Regarding the mHealthSurvey software design. It’s built on Java 2 Micro edition and works  with CDC 1.1 and above (JSR). It works with MIDP 2.0 or above and use GPRS to transfer data. The software is tested on Nokia3110c, Motorola SLVR L7, Gionee v6900. Amoi A636, Sony Ericsson s302c.

The application also helps the health worker to enter the records accurately, said Chamindu when demonstrating the software.

Data collection process is done when the patient comes and meets the nurse, nurse gives a diagnosis chit which will be filled by the nurse and the doctor will fill the chit with diagnosis and treatment, then the data entry officer will digitized the data and submit. In Sri Lanka it’s real time but in India after working hours.

RS: Can they read the hand writting?

CS: Yes most of the are pharmacist , so they can read the doctors hand writing.

T-Cube Web Interface [Auton Lab] give the following features

  • AD Tree data structure
  • Trained Bayesian Networks
  • Fast response to queries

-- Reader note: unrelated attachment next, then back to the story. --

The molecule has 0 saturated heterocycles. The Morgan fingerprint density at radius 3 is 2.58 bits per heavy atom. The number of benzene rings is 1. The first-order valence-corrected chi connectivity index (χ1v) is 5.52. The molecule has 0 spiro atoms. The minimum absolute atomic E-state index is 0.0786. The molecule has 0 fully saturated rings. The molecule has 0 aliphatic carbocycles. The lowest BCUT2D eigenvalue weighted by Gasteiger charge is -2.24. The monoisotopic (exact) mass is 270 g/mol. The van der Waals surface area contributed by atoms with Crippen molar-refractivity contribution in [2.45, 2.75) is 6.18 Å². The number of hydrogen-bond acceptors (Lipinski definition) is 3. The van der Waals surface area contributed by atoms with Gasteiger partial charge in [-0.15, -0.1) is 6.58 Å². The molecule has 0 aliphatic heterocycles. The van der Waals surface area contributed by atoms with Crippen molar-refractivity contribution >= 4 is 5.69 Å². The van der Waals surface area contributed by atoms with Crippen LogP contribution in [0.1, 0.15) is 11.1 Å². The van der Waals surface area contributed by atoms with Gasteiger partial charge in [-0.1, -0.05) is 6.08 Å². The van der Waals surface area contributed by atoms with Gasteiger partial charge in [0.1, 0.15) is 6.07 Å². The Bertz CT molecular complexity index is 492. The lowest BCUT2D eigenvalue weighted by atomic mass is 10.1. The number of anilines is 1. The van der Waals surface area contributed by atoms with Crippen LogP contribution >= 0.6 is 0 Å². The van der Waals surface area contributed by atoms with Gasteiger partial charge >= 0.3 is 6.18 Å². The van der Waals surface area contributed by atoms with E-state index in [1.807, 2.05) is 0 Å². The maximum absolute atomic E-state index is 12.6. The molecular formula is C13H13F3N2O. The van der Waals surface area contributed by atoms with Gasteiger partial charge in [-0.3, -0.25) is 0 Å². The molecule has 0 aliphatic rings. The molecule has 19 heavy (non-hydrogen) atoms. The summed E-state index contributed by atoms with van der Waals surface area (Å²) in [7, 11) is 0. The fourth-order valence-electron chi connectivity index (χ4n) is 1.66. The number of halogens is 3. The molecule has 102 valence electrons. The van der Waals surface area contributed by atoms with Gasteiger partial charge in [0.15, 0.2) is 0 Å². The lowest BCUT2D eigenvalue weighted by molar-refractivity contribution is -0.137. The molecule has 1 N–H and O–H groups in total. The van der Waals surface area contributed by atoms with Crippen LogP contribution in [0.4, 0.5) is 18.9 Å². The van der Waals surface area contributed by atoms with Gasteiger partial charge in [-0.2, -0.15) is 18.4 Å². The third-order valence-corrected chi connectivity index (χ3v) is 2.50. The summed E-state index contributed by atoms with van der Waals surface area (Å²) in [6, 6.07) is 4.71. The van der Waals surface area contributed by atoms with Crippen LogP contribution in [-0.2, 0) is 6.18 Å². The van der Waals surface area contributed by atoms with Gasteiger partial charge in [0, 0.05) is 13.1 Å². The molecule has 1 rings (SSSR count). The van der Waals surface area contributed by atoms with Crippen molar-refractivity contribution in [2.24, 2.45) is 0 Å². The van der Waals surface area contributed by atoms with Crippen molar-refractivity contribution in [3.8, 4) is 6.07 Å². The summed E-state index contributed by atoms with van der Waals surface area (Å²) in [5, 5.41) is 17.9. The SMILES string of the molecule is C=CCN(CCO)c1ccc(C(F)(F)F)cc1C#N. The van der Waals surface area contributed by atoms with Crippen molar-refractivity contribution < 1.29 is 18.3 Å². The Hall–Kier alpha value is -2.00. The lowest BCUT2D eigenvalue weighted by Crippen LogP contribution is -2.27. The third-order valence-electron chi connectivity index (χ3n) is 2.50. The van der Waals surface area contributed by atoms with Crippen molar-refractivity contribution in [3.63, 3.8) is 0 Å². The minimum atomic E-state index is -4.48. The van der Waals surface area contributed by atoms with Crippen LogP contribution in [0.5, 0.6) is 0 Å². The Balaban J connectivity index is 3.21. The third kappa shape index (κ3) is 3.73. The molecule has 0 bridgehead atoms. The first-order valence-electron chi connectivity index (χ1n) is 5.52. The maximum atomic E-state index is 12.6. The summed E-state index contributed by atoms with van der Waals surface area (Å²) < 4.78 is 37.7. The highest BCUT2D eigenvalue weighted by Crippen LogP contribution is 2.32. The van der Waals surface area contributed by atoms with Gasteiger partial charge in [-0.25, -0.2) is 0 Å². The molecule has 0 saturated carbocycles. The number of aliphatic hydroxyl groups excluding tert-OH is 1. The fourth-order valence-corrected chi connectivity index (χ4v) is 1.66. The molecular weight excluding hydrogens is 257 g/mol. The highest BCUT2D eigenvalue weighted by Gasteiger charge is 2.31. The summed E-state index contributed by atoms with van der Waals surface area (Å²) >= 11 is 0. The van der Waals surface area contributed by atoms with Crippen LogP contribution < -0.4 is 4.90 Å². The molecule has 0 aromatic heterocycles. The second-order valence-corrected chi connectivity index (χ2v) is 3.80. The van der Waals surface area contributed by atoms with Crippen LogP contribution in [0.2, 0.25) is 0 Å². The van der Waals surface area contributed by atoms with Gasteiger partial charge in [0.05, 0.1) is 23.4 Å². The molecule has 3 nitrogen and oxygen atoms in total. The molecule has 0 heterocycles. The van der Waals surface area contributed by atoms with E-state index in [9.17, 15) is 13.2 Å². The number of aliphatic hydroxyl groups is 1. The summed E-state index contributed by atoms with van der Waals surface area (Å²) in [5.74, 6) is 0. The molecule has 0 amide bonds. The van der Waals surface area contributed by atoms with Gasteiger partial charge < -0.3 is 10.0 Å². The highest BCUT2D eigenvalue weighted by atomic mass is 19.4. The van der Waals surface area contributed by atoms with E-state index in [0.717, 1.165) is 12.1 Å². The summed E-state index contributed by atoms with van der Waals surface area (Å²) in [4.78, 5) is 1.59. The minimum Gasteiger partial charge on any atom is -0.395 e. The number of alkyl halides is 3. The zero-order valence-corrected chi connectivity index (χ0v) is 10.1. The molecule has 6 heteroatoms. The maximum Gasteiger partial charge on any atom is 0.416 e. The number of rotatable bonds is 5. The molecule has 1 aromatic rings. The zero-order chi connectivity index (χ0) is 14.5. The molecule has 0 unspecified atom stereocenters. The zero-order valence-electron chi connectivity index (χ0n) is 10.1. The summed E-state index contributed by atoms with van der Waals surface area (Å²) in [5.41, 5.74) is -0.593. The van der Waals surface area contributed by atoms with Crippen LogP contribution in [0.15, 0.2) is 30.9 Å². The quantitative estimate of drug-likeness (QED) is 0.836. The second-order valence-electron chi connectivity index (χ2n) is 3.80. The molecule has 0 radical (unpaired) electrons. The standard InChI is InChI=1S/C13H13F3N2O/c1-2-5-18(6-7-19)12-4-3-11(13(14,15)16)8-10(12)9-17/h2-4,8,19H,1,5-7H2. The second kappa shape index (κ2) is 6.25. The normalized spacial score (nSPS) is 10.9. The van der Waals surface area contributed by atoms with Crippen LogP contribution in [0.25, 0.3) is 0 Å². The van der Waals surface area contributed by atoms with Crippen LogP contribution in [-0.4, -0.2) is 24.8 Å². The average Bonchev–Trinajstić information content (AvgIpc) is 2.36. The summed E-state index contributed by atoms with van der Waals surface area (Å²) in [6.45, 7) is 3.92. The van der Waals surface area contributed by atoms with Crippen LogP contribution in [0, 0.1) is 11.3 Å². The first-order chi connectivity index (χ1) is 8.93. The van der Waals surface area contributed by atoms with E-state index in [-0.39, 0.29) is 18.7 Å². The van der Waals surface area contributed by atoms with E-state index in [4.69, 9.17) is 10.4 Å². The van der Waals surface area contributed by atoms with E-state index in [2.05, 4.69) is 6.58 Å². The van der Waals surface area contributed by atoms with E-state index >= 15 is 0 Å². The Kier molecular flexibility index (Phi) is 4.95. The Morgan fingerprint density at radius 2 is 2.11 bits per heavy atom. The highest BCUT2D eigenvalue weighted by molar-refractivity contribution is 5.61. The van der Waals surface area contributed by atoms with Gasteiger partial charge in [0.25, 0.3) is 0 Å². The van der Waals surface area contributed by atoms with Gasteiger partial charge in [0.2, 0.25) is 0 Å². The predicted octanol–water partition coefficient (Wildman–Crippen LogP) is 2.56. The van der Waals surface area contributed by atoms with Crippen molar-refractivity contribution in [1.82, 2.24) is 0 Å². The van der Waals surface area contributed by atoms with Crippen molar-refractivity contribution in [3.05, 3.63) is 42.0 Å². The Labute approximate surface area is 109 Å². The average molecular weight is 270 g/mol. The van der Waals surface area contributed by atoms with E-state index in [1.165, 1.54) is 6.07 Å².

• Statistical estimations techniques
  • Data visualization over temporal and spatial dimensions
  • Automated alerts

The software also generate the Epidemiological  report instantly, when regular database take days to generate.

Messaging/Alerting CAP/EDXL Broker [Sahana] – The feature

  • Single input multiple output engine; channeled through multiple technologies
  • Manage publisher /subscribers and SOP
  • Adopt PHIN Communication and Alerting Guidelines for EDXL/CAP
  • Relating the template editor with the SMS/Email Messaging module
  • Do direct and cascading alert from a regional jurisdictional prospective
  • Designing short, long, and voice text messages
  • Addressing in multi languages

People are actually using this to send alerts. The detect the disease and the doctors who are responsible will have to send the alert to respective individuals. Currently it have short and long Common Alerting Protocol (CAP) messages. In future it will adopt voice CAP messages to send messages.

SL: What is someone hacked and send wrong information?

CS: We also do comprehensive message. The health workers are trained on how to act on suspicious messages.